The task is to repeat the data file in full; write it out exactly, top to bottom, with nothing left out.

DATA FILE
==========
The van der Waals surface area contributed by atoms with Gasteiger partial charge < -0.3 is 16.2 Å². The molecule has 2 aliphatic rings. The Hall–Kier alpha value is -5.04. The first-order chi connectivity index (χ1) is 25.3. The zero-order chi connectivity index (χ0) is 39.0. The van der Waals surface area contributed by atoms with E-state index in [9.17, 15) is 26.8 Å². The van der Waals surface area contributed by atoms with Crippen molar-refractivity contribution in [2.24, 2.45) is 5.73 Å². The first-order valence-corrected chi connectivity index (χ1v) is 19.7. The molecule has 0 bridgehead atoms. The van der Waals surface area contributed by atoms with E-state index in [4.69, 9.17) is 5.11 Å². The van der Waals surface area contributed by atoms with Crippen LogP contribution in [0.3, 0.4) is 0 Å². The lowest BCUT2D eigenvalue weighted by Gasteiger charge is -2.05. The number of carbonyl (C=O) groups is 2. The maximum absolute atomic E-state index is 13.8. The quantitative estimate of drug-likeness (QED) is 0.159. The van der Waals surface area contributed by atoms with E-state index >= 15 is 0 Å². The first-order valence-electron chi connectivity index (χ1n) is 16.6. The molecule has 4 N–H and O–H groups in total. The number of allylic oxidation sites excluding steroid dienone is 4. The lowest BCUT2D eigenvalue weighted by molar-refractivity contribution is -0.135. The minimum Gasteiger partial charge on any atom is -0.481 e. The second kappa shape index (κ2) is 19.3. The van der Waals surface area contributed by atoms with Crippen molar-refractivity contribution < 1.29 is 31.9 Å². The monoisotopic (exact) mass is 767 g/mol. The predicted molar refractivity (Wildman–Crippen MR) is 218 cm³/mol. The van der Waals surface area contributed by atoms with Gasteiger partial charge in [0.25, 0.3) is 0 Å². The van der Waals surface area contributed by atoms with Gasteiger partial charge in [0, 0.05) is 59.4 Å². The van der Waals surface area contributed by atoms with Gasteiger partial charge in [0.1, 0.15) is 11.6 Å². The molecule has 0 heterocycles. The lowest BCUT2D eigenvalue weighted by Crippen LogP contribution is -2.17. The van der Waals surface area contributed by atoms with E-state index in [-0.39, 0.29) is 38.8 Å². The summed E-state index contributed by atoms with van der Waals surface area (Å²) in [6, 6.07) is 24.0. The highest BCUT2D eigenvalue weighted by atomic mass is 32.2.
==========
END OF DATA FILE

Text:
The van der Waals surface area contributed by atoms with Gasteiger partial charge < -0.3 is 16.2 Å². The molecule has 2 aliphatic rings. The Hall–Kier alpha value is -5.04. The first-order chi connectivity index (χ1) is 25.3. The zero-order chi connectivity index (χ0) is 39.0. The van der Waals surface area contributed by atoms with E-state index in [9.17, 15) is 26.8 Å². The van der Waals surface area contributed by atoms with Crippen molar-refractivity contribution in [2.24, 2.45) is 5.73 Å². The first-order valence-corrected chi connectivity index (χ1v) is 19.7. The molecule has 0 bridgehead atoms. The van der Waals surface area contributed by atoms with E-state index in [4.69, 9.17) is 5.11 Å². The van der Waals surface area contributed by atoms with Crippen LogP contribution in [0.3, 0.4) is 0 Å². The lowest BCUT2D eigenvalue weighted by Gasteiger charge is -2.05. The number of carbonyl (C=O) groups is 2. The maximum absolute atomic E-state index is 13.8. The quantitative estimate of drug-likeness (QED) is 0.159. The van der Waals surface area contributed by atoms with E-state index >= 15 is 0 Å². The first-order valence-electron chi connectivity index (χ1n) is 16.6. The molecule has 4 N–H and O–H groups in total. The number of allylic oxidation sites excluding steroid dienone is 4. The lowest BCUT2D eigenvalue weighted by molar-refractivity contribution is -0.135. The minimum Gasteiger partial charge on any atom is -0.481 e. The second kappa shape index (κ2) is 19.3. The van der Waals surface area contributed by atoms with Crippen molar-refractivity contribution < 1.29 is 31.9 Å². The monoisotopic (exact) mass is 767 g/mol. The predicted molar refractivity (Wildman–Crippen MR) is 218 cm³/mol. The van der Waals surface area contributed by atoms with Gasteiger partial charge in [0.25, 0.3) is 0 Å². The van der Waals surface area contributed by atoms with Gasteiger partial charge in [0, 0.05) is 59.4 Å². The van der Waals surface area contributed by atoms with Gasteiger partial charge in [0.1, 0.15) is 11.6 Å². The molecule has 0 heterocycles. The lowest BCUT2D eigenvalue weighted by Crippen LogP contribution is -2.17. The van der Waals surface area contributed by atoms with E-state index in [-0.39, 0.29) is 38.8 Å². The summed E-state index contributed by atoms with van der Waals surface area (Å²) in [6, 6.07) is 24.0. The highest BCUT2D eigenvalue weighted by atomic mass is 32.2.